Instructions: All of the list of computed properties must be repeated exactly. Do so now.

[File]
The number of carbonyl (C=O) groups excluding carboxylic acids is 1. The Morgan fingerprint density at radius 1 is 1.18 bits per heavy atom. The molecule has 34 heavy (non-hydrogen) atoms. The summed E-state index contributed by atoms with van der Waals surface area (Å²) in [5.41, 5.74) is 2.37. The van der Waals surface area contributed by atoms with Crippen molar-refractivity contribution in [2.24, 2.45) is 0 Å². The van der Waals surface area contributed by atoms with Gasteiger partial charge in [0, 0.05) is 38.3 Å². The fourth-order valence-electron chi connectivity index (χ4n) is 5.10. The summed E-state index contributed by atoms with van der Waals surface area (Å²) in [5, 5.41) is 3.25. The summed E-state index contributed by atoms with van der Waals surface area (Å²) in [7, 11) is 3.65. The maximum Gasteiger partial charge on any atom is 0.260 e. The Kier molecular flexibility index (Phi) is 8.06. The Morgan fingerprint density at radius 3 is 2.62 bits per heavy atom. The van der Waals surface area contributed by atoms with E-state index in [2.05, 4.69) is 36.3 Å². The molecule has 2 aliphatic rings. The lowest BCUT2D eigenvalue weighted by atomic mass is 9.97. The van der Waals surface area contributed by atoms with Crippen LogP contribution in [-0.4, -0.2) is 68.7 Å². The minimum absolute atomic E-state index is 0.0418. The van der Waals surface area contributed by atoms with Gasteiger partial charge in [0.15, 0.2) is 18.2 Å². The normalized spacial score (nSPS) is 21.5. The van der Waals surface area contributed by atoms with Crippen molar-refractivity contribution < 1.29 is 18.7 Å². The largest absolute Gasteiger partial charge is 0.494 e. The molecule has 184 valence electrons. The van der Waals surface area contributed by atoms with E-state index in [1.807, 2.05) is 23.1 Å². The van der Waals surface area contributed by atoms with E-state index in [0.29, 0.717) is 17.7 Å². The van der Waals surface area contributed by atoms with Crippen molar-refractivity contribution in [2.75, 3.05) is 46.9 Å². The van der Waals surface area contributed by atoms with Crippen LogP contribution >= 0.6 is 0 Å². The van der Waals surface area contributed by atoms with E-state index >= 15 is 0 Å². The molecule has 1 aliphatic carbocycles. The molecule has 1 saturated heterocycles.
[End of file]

The number of carbonyl (C=O) groups excluding carboxylic acids is 1. The Morgan fingerprint density at radius 1 is 1.18 bits per heavy atom. The molecule has 34 heavy (non-hydrogen) atoms. The summed E-state index contributed by atoms with van der Waals surface area (Å²) in [5.41, 5.74) is 2.37. The van der Waals surface area contributed by atoms with Crippen molar-refractivity contribution in [2.24, 2.45) is 0 Å². The van der Waals surface area contributed by atoms with Gasteiger partial charge in [0, 0.05) is 38.3 Å². The fourth-order valence-electron chi connectivity index (χ4n) is 5.10. The summed E-state index contributed by atoms with van der Waals surface area (Å²) in [5, 5.41) is 3.25. The summed E-state index contributed by atoms with van der Waals surface area (Å²) in [7, 11) is 3.65. The maximum Gasteiger partial charge on any atom is 0.260 e. The Kier molecular flexibility index (Phi) is 8.06. The Morgan fingerprint density at radius 3 is 2.62 bits per heavy atom. The van der Waals surface area contributed by atoms with E-state index in [2.05, 4.69) is 36.3 Å². The molecule has 2 aliphatic rings. The lowest BCUT2D eigenvalue weighted by atomic mass is 9.97. The van der Waals surface area contributed by atoms with Crippen LogP contribution in [-0.4, -0.2) is 68.7 Å². The minimum absolute atomic E-state index is 0.0418. The van der Waals surface area contributed by atoms with Gasteiger partial charge in [0.15, 0.2) is 18.2 Å². The normalized spacial score (nSPS) is 21.5. The van der Waals surface area contributed by atoms with Crippen molar-refractivity contribution < 1.29 is 18.7 Å². The largest absolute Gasteiger partial charge is 0.494 e. The molecule has 184 valence electrons. The van der Waals surface area contributed by atoms with E-state index in [1.807, 2.05) is 23.1 Å². The van der Waals surface area contributed by atoms with E-state index in [0.29, 0.717) is 17.7 Å². The van der Waals surface area contributed by atoms with Crippen molar-refractivity contribution in [2.75, 3.05) is 46.9 Å². The van der Waals surface area contributed by atoms with Crippen LogP contribution >= 0.6 is 0 Å². The van der Waals surface area contributed by atoms with E-state index >= 15 is 0 Å². The molecule has 1 aliphatic carbocycles. The molecule has 1 saturated heterocycles.